Binance’s CZ Laments the Lack of Authentication on LinkedIn
- Binance CEO CZ is one of the many crypto public figures to have been impersonated by scammers.
- Most crypto scams in 2021 took place on social media platforms.
Binance CEO Changpeng Zhao, popularly called CZ, has lamented the lack of an identity verification system on the professional job site LinkedIn, which he believes has aided crypto scams on the networking platform.
In a series of tweets he shared with his over 6 million followers, Zhao claimed that LinkedIn has over 70,000 users who alleged to work for Binance, but only 50 are genuine staff of the crypto exchange. Zhao’s tweet was in response to another tweet by Ethereum founder Vitalik Buterin claiming he had no involvement with the more than 5000 fake accounts claiming to be him.
Warning his followers over the fake accounts, Zhao wrote,
I wished LinkedIn had a feature to let the company verify people. So, many “hey, I am responsible for listing” scammers on LinkedIn. Be careful.
Crypto scams involving Linkedin have grown in popularity in recent months. Most fraudsters impersonate high-profile individuals in the crypto market before making false offers to unsuspecting users. According to the United States Federal Trade Commission, half of the crypto scams recorded in 2021 took place on social media.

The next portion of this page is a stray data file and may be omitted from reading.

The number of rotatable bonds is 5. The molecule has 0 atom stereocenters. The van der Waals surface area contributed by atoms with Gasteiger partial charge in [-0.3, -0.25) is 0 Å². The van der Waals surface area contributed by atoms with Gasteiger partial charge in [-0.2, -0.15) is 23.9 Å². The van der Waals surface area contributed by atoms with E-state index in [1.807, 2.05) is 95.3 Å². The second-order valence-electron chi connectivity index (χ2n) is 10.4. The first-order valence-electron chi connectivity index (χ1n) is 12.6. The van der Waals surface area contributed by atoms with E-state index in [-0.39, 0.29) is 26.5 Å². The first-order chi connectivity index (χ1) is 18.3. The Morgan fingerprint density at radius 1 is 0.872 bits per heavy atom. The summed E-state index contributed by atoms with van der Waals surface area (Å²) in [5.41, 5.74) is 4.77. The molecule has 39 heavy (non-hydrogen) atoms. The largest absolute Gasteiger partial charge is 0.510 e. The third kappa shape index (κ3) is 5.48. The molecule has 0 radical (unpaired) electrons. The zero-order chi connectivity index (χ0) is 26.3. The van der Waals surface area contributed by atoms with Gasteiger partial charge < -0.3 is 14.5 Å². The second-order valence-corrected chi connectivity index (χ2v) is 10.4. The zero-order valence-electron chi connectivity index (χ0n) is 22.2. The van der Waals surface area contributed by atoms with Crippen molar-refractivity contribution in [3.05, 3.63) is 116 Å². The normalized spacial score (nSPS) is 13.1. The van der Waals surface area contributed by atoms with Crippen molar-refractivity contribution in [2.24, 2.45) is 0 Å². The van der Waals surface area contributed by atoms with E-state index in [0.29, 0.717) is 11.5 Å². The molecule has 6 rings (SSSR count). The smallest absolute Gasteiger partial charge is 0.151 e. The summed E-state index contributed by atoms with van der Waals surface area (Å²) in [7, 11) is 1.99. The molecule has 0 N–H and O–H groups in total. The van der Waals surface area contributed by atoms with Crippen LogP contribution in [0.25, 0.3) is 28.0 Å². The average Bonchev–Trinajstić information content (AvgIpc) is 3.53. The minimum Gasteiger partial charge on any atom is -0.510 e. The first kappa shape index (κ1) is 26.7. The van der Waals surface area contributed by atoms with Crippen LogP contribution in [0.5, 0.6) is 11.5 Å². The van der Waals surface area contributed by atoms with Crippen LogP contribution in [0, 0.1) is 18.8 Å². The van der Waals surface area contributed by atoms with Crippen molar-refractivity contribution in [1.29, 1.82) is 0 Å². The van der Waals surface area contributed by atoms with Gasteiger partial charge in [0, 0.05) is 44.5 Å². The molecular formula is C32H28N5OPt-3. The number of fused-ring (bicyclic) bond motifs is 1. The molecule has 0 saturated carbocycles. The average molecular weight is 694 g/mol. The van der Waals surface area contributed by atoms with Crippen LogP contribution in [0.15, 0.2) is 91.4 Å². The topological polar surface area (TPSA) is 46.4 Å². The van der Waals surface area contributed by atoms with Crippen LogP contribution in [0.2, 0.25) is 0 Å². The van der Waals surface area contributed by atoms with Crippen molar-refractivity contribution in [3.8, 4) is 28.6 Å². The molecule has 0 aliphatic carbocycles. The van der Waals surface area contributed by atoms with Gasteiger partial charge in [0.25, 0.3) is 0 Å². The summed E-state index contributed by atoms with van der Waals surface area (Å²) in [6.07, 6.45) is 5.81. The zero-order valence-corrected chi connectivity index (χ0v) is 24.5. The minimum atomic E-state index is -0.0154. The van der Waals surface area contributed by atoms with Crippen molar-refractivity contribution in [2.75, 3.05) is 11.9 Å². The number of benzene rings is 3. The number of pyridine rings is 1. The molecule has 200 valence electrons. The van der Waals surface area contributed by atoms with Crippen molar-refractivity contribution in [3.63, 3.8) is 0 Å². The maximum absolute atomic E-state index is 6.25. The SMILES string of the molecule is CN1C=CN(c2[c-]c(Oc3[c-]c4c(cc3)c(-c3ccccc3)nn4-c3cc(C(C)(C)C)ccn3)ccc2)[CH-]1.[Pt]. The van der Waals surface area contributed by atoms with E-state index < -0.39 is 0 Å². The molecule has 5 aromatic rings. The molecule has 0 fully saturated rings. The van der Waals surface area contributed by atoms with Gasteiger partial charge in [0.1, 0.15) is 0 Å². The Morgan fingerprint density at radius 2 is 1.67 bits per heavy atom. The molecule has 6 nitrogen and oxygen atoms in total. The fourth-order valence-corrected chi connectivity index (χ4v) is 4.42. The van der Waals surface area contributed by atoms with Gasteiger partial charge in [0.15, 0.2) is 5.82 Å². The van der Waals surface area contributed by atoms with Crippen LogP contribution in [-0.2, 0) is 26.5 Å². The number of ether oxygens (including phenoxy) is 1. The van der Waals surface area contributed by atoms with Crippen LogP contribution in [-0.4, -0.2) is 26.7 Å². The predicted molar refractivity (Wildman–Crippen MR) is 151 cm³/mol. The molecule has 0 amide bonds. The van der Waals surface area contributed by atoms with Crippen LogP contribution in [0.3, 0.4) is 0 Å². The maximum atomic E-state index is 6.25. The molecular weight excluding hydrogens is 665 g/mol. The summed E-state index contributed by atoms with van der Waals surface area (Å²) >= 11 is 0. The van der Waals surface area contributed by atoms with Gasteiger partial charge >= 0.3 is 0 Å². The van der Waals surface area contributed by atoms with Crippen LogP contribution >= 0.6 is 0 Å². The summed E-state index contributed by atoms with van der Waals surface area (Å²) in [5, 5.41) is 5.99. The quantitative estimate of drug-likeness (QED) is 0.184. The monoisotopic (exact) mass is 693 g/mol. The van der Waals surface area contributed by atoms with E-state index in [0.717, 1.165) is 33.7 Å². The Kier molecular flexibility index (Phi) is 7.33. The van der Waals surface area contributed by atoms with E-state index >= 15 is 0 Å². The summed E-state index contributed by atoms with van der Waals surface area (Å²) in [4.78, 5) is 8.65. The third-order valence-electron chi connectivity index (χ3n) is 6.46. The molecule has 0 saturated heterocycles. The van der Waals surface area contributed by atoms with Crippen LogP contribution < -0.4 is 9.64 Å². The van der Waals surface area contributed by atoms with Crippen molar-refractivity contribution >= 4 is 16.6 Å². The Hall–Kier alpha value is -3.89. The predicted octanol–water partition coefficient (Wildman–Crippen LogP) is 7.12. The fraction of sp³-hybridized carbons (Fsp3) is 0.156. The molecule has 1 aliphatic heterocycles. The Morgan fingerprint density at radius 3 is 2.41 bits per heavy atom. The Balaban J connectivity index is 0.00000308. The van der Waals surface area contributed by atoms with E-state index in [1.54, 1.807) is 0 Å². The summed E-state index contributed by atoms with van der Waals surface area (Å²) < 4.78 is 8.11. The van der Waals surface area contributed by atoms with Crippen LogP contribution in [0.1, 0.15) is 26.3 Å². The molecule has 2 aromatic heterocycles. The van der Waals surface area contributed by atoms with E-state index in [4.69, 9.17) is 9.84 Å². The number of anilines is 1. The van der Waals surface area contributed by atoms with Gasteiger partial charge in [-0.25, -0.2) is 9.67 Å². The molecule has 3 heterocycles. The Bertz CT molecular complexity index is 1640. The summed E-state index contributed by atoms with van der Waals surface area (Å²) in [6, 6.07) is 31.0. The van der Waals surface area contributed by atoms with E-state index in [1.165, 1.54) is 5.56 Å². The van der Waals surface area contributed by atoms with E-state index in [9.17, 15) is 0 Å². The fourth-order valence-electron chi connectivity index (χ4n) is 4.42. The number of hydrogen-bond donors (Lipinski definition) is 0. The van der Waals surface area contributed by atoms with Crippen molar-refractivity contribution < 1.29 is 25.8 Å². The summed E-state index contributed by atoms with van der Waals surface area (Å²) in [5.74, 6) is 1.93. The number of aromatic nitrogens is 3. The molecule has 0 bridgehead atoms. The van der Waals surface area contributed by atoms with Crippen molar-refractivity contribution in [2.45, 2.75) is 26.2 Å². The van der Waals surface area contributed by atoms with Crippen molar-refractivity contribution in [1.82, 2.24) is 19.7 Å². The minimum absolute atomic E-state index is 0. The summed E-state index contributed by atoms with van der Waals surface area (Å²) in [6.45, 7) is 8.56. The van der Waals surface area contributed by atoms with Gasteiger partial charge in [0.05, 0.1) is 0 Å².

A report by the commission stated that more than $1 billion was lost to scammers throughout 2021, and those figures would most likely increase by the end of this year. According to the release by the commission, Instagram (32%), Facebook (26%), WhatsApp (9%), and Telegram (7%) were the most frequently used social media sites for crypto frauds.
However, many were surprised that Twitter, a popular platform amongst crypto users, was not mentioned in the list. Twitter is often filled with spam and fake giveaways and has an active community of crypto users.
According to the FTC, investment fraud and celebrity impersonation increased in 2021. Scams involving the purchase of counterfeit artwork, gemstones, and rare coins were also included in the list. The report read,
Of the reported crypto fraud losses that began on social media, most are investment scams. Indeed, since 2021, $575 million of all crypto fraud losses reported to the FTC were about bogus investment opportunities, far more than any other fraud type.
According to the report, people aged 20 to 49 were found to be the most likely to lose cryptocurrency to a scammer, while people in their 30s were the most affected.
The FTC went on to list several ways to detect and stay clear of crypto scams. According to the commission, only frauds promise huge returns or profits as no crypto investment is guaranteed to bring in funds. Additionally, people who request cryptocurrency or private documents on social media platforms are most likely to be fraudulent.